Heller shows how Rand’s beliefs emerged from her early experiences. Born Alissa Zinovievna Rosenbaum to middle-class parents in Saint Petersburg, Russia in 1905, she lived through the revolutions of 1917 (she supported Kerensky and the Mensheviks) and the subsequent eight years of Bolshevik hardship before getting a visa to visit America, where she had relatives. She never returned to Russia, but changed her name to Ayn (rhymes with ‘wine’) Rand, and began a career on the margins of the Hollywood movie industry. Ascending from wardrobe worker to bit-part screen writer to playwright to novelist she developed her very considerable talents to a pitch of genius, which resulted in her first major triumph, The Fountainhead, published in 1943. It was made into a film in 1949, based largely on her own screenplay for it, but she quickly became dissatisfied with it.
The reputation that the novel earned for her made her a significant enough figure to be called to testify before the House Un-American Activities committee in Washington concerning communism in Hollywood. It also initiated the gathering of supporters and admirers who became the slave army of her cult.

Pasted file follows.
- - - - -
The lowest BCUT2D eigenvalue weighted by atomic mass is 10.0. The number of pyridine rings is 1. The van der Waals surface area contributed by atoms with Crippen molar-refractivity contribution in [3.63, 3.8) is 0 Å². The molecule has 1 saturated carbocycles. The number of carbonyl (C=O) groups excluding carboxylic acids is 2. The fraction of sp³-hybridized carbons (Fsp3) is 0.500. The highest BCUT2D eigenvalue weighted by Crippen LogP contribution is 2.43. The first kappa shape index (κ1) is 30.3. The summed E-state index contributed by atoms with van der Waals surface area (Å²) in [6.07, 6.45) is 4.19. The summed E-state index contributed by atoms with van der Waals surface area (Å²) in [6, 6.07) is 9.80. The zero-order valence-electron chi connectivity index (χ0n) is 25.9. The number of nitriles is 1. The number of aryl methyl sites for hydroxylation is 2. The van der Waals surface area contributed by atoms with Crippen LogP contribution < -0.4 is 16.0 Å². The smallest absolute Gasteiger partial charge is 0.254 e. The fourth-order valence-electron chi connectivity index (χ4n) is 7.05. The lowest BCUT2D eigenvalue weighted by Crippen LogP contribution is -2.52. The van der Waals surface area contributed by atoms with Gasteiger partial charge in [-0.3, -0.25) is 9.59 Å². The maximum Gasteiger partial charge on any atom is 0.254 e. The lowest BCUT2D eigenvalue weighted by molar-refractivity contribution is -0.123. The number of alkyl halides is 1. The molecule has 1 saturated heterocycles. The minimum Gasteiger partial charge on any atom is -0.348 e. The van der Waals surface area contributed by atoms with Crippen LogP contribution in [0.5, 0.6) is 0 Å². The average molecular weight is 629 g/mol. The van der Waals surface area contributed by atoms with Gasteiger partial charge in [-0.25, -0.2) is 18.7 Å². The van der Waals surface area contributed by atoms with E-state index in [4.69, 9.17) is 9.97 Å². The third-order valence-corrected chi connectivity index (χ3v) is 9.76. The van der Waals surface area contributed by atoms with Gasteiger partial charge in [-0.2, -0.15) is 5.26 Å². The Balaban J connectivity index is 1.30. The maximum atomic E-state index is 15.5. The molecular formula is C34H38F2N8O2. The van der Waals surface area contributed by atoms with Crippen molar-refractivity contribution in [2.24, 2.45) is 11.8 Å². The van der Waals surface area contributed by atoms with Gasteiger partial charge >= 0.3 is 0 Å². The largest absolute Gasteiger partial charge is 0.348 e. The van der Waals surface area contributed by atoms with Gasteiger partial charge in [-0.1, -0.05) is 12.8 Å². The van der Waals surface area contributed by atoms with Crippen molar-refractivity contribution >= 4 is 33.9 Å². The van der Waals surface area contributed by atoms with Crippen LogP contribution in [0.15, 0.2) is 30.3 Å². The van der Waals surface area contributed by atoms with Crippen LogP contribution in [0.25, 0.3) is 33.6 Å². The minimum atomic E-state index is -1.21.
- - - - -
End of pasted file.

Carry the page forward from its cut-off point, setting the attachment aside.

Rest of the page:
Rand’s principal work is Atlas Shrugged, which tells the story of John Galt, a businessman who, irritated by regulations that impede getting rich, goes off in a huff to a secret valley, taking many of the business community with him. Without them the world collapses and its tiresome little lesser men, the collective-minded wishy-washy liberals, come running to ask them back. (This is scarcely a caricature.) Rand devoted many years to its composition, and her devotees believed, as she did, that it would revolutionise the world. But on publication it met with a storm of critical abuse. One critic described it as a nightmare, another as the ‘howl’ of a harpy, a third as a ‘display of grotesque eccentricity’ that one could not find ‘outside an insane asylum.’ Heller, otherwise dispassionate to the point of coolness towards Rand throughout the book, here offers an at least partial defence of the novel’s literary merits: the critics ignored, she says, its ‘breadth of scope, jaw-dropping integration of unfamiliar ideas into a drumbeat plot, Dickensian keenness of eye…’ As Rand’s sales figures permanently testify, readers did not share the critics’ views. But the almost uniformly hostile critical reception plunged Rand into a deep depression, and she never wrote fiction again.